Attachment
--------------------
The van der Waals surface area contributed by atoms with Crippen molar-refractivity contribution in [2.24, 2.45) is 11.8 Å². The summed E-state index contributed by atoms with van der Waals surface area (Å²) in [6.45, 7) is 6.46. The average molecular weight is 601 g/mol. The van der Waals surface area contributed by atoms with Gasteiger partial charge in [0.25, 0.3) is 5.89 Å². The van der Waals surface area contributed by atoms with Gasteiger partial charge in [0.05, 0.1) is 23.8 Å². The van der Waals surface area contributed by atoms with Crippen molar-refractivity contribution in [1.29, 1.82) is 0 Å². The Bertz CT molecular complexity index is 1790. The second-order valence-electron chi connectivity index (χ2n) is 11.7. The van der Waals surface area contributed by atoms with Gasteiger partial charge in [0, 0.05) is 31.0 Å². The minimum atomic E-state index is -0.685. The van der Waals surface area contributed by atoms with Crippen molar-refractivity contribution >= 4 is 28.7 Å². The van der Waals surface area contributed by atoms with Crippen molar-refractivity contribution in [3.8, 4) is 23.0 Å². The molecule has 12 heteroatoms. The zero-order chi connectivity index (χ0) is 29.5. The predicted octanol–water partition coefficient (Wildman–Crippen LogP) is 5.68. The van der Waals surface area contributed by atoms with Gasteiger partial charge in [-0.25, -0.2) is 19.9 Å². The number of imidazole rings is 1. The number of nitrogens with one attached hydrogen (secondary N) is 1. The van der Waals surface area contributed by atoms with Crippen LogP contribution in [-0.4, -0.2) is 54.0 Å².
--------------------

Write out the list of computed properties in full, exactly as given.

The van der Waals surface area contributed by atoms with Crippen molar-refractivity contribution in [2.24, 2.45) is 11.8 Å². The summed E-state index contributed by atoms with van der Waals surface area (Å²) in [6.45, 7) is 6.46. The average molecular weight is 601 g/mol. The van der Waals surface area contributed by atoms with Gasteiger partial charge in [0.25, 0.3) is 5.89 Å². The van der Waals surface area contributed by atoms with Gasteiger partial charge in [0.05, 0.1) is 23.8 Å². The van der Waals surface area contributed by atoms with Crippen molar-refractivity contribution in [1.29, 1.82) is 0 Å². The Bertz CT molecular complexity index is 1790. The second-order valence-electron chi connectivity index (χ2n) is 11.7. The van der Waals surface area contributed by atoms with Gasteiger partial charge in [0, 0.05) is 31.0 Å². The minimum atomic E-state index is -0.685. The van der Waals surface area contributed by atoms with Crippen molar-refractivity contribution >= 4 is 28.7 Å². The van der Waals surface area contributed by atoms with Crippen molar-refractivity contribution in [3.8, 4) is 23.0 Å². The molecule has 12 heteroatoms. The zero-order chi connectivity index (χ0) is 29.5. The predicted octanol–water partition coefficient (Wildman–Crippen LogP) is 5.68. The van der Waals surface area contributed by atoms with Gasteiger partial charge in [-0.25, -0.2) is 19.9 Å². The number of imidazole rings is 1. The number of nitrogens with one attached hydrogen (secondary N) is 1. The van der Waals surface area contributed by atoms with Crippen LogP contribution in [-0.4, -0.2) is 54.0 Å².